Moreno was compared most often to Charlie Chaplin, no doubt because with Cantinflas and the Little Tramp, each created an urban vagabond character that became larger than life. But the two personae differ as drastically as the cultures that produced them.
The Little Tramp was as honorable and downright chivalrous a character as the movies have presented. He was a knight without a portfolio, or even a horse. He was happy to tweak the noses of the rich, but he would never have taken advantage of a working-class woman's affections the way Cantinflas does in Ahi Esta el Detalle? ("That's the Point?"). Working from a darkly realistic view of the world and of human nature -- as opposed to Chaplin's idealism -- Cantinflas' chief virtue was his honesty. He didn't pretend that he was looking out for anyone but himself.
As the film begins, we see him imposing on the woman who loves him despite her better judgment. She's a servant in an upper-middle-class Mexico City household and could get canned if her employers learned she was feeding this hungry vagabundo whole chickens at a time. But that's for her to worry about, not Cantinflas, who expresses the traditional Hispanic gentleman's disdain for work. In one of his famous twistings of words, he explains to her that the Bible prohibits sweating for one's bread (his reliance on word play is one reason his comedy didn't travel -- you have to read the subtitles carefully to keep up with his puns).
The film becomes a comedy of mistaken identity and a parody of middle-class morality. The husband of the house is dementedly jealous of his attractive young wife, who is being threatened with blackmail by a former lover. The sleaze has undated love letters from her, and he says he will show them to her husband if she doesn't buy him off with her money and her body.
When the husband sneaks back into the house, hoping to catch the pair in flagrante delicto, he finds Cantinflas instead, smoking his best cigars and chugging cognac from the bottle. He takes the impudent little man to be his rival, and is only pacified when his wife announces that he is her long-estranged brother. The husband is so relieved to hear this that he declares his house to be Cantinflas', and that the maid (Cantinflas' too-generous girlfriend) is to wait on him as if he were the senor of the house. From here the plot becomes too complicated to summarize. Suffice to say that Cantinflas rides the gravy train for a while, and he becomes a far more haughty "lord" toward his girlfriend than her real employers are. He does get his comeuppance in amusing fashion and briefly lose everything, but he still lands on his feet -- and back in the kitchen. He is a perfectly shameless character.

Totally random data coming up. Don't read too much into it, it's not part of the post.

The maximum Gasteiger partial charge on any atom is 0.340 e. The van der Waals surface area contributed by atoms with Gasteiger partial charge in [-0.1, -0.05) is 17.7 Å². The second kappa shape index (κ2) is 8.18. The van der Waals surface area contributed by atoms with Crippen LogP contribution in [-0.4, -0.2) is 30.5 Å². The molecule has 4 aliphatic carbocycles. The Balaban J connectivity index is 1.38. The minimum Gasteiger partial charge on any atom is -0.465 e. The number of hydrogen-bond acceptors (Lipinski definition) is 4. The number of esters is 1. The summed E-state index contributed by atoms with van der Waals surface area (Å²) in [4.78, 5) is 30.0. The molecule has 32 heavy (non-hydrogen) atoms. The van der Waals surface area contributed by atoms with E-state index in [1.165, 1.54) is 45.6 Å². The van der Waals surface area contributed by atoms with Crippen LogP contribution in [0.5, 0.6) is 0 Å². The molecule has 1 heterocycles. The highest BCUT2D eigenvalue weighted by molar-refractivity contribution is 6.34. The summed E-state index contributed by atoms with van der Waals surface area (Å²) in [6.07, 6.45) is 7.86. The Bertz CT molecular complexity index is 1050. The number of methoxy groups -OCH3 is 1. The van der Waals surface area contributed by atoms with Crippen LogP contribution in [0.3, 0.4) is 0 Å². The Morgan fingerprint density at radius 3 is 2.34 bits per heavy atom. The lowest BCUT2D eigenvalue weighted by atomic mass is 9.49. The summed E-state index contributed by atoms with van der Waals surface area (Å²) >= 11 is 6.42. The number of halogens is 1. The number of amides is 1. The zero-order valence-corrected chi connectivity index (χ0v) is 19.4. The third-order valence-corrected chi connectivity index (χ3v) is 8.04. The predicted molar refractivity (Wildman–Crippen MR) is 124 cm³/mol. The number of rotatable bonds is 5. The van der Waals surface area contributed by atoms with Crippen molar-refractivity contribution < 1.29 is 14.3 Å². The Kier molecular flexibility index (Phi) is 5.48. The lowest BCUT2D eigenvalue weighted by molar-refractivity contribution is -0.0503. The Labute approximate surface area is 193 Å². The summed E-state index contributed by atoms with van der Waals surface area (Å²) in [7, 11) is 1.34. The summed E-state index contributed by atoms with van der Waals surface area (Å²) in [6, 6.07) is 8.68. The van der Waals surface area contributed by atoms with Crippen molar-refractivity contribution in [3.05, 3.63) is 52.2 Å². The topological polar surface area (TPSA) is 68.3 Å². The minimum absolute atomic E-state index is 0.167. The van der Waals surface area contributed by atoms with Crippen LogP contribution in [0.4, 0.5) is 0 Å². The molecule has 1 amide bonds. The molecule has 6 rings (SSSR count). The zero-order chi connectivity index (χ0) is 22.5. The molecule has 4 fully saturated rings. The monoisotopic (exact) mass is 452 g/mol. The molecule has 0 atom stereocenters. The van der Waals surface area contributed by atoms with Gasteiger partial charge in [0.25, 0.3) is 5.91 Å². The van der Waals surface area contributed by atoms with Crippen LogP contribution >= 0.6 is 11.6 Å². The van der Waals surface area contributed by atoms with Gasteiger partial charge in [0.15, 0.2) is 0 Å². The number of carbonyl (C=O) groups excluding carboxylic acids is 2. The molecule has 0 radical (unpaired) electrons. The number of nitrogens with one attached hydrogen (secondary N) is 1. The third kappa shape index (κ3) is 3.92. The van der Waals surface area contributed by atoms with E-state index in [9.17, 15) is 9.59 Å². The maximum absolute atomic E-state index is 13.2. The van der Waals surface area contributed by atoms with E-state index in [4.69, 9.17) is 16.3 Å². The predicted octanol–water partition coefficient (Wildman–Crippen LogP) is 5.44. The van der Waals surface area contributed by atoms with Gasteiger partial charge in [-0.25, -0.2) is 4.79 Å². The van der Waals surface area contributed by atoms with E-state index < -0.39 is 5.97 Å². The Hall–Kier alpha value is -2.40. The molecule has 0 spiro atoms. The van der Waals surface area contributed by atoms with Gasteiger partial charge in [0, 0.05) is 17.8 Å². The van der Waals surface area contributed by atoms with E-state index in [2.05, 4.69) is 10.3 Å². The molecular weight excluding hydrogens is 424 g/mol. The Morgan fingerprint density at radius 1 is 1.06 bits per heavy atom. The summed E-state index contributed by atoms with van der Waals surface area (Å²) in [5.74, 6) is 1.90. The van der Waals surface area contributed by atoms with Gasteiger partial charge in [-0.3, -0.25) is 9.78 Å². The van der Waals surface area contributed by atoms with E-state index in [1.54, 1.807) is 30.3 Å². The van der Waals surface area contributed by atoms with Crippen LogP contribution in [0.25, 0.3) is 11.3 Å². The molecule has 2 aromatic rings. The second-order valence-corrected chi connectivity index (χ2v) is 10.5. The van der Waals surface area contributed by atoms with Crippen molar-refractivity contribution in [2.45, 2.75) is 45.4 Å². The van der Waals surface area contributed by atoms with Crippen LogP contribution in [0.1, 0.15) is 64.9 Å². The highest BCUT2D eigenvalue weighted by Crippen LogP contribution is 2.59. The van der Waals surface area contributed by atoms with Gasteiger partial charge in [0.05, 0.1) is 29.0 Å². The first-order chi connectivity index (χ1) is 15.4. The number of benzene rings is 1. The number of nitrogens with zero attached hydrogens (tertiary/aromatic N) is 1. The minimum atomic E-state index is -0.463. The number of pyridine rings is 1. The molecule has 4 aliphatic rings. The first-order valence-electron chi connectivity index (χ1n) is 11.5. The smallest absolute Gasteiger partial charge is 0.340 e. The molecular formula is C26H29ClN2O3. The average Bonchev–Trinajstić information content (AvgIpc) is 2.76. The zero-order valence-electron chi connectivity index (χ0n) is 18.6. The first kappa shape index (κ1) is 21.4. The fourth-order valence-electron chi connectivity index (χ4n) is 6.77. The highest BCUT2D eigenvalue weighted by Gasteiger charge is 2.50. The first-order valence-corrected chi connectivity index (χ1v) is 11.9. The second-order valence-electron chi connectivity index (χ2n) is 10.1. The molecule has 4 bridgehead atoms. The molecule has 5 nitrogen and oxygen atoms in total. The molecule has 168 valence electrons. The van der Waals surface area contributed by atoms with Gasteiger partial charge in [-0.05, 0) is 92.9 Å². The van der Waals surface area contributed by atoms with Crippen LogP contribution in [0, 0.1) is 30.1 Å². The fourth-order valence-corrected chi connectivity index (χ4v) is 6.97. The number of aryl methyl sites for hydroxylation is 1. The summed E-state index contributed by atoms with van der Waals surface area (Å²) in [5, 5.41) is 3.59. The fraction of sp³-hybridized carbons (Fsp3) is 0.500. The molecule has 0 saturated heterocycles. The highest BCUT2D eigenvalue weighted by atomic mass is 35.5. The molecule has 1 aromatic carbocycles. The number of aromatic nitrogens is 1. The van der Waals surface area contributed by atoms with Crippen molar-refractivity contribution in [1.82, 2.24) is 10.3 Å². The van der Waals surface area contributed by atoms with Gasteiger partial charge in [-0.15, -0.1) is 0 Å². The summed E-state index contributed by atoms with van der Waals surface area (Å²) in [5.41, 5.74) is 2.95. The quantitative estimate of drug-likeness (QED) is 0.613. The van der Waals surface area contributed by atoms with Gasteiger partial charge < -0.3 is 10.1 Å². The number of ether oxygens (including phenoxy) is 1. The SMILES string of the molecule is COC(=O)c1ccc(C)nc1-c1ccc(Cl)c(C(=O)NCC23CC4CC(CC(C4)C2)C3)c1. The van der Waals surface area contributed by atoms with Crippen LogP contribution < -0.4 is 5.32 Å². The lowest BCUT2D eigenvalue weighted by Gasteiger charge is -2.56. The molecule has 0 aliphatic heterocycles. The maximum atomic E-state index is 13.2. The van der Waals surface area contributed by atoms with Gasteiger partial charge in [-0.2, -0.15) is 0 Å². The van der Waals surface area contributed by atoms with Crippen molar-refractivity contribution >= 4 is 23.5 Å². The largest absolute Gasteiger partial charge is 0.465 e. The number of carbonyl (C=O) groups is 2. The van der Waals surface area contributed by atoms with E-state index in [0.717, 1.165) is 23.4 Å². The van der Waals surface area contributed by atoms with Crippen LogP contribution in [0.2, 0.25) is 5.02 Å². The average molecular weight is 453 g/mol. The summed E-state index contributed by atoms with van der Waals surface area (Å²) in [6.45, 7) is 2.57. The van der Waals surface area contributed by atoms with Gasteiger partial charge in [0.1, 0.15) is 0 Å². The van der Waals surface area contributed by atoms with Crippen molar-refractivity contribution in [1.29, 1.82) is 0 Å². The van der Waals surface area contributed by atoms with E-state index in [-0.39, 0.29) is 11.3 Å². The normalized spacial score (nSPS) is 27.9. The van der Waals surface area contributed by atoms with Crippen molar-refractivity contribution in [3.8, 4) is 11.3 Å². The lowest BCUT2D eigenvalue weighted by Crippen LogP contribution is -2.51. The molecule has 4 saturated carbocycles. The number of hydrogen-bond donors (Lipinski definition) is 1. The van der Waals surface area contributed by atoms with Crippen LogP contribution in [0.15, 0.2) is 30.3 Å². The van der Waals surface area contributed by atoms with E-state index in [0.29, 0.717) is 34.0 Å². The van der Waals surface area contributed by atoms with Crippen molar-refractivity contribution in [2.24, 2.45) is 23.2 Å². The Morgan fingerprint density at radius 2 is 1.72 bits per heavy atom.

Ahi Esta el Detalle? isn't quite as smooth as the best Hollywood farces of the era. Some of the secondary characters are amusing, but the story would collapse without the strong presence and performance of Cantinflas. Still, I'm tempted to call the MFA screening a must-see because it is a surprisingly rare chance to see one of the most famed of all film comedians at work. In fact, this is the only Cantinflas film ever subtitled in English, and this only happened recently, at the UCLA film school.
This film will be accompanied by Tender Little Pumpkins, a comedy by one of Cantinflas' rivals, Tin-Tan. It's played more broadly than the Cantinflas, but it does take us back to the glory days of the zoot suit.